Every year it seems there is a new list of buzz words thrown around in professional development and staff meetings. Some words last longer than others and many times, people aren’t aligned on their true meaning. Rigor is one such buzz word. According to EdGlossary.org, rigor is “instruction, schoolwork, learning experiences, and educational expectations that are academically, intellectually, and personally challenging.”
Only 33% of teachers report having access to high quality instructional materials. This means it falls on the teacher to provide the rigor. But how do teachers do it without adding more to their plate? In this blog, I’ll show you how to use Kiddom’s question types to do just that.
Defining Depth of Knowledge
The term “depth of knowledge” came from Norman Webb of the Wisconsin Center for Education. He defines depth of knowledge as “the degree or complexity of knowledge that the content curriculum standards and expectations require.” There are 4 levels of DoK (depth of knowledge).
- Level 1–Recall and Reproduction
- Level 2–Skills and Concepts
- Level 3–Strategic Thinking
- Level 4-Extended Thinking
Creating Questions Using Depth of Knowledge Levels
When I was in the classroom, one of my favorite lessons was during our unit on different fictional genres. We read the story of Cinderella from cultures around the world and compared and contrasted them. For the purpose of this blog, I am going to create questions relating to our Cinderella lesson.
At this level, students use their basic knowledge to recall the story. Multiple choice, fill in the blank, and ordering questions would fit well with this level. Below you will see how I use a fill in the blank question to assess vocabulary and an ordering question to assess sequencing. Both of these questions are auto-graded, as indicated by the blue robot.
This level takes things a step further. Students will need to formulate their own thoughts instead of just recalling information. Using the DoK chart found at the bottom of this page, I created my own written response question.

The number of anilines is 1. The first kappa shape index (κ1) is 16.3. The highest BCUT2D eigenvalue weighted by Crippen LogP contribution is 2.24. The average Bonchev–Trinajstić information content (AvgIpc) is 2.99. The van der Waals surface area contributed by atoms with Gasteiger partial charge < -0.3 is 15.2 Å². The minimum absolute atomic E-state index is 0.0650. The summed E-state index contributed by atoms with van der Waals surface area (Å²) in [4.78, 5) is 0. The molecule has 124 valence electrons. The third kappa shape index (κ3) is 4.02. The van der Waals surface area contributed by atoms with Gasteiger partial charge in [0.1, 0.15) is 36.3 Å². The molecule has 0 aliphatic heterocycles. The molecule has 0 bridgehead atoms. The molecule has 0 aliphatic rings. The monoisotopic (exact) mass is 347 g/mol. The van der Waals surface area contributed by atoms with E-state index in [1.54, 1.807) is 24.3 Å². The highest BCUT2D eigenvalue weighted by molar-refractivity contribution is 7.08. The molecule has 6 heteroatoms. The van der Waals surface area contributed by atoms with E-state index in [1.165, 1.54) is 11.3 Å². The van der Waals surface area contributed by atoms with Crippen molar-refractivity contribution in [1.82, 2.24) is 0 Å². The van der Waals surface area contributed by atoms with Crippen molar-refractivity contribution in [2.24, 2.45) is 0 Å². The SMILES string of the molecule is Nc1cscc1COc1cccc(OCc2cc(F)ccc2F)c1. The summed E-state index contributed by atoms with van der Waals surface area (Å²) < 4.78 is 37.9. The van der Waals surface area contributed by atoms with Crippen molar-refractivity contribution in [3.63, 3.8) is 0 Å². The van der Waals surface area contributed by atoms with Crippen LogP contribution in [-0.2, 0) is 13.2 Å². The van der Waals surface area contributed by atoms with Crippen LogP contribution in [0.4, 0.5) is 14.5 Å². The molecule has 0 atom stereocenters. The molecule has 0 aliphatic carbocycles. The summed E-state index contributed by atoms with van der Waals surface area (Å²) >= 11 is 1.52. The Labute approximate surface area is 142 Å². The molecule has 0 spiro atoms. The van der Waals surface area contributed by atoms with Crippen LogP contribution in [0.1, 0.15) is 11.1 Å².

To help my students organize their thoughts for deeper level questions, I used graphic organizers. Kiddom allows you to use graphic organizers digitally by uploading a background to a drawing question. I uploaded a Venn Diagram for a compare and contrast question. When students click on the pencil icon, they will be able to type or write on their own diagram.
This level requires students to use knowledge gained from outside of the text. Students will need prior knowledge to be able to answer these questions. Because we read the different versions of Cinderella during our fictional genres unit, I chose to assess the story elements of each genre using the categorization question type.
Level 4 questions are the most rigorous because they require higher order thinking. Students will need to synthesize information from different sources and transfer their knowledge. I chose written response and video response questions to allow students to showcase their creativity.
This helpful chart can guide you in creating your DoK questions. Just remember what Gerald August writes for Edutopia, “The verb does not define the level. Instead, consider the cognitive effort that a student will use to complete the task.”
Rigor doesn’t have to be a bad word after all. Using varying DoK questions allows for a deeper understanding of the standard. Kiddom makes it much easier to do this with the variety of question types they offer, many of which are self grading.
Kiddom seamlessly connects the most critical aspects of teaching and learning on one platform.
For the first time, educators can share and manage digital curriculum, differentiate instruction, and assess student work in one place. Learners can take assessments online, see student performance data with the click of a button, and teachers have the insight and tools they need to create individual learning paths.
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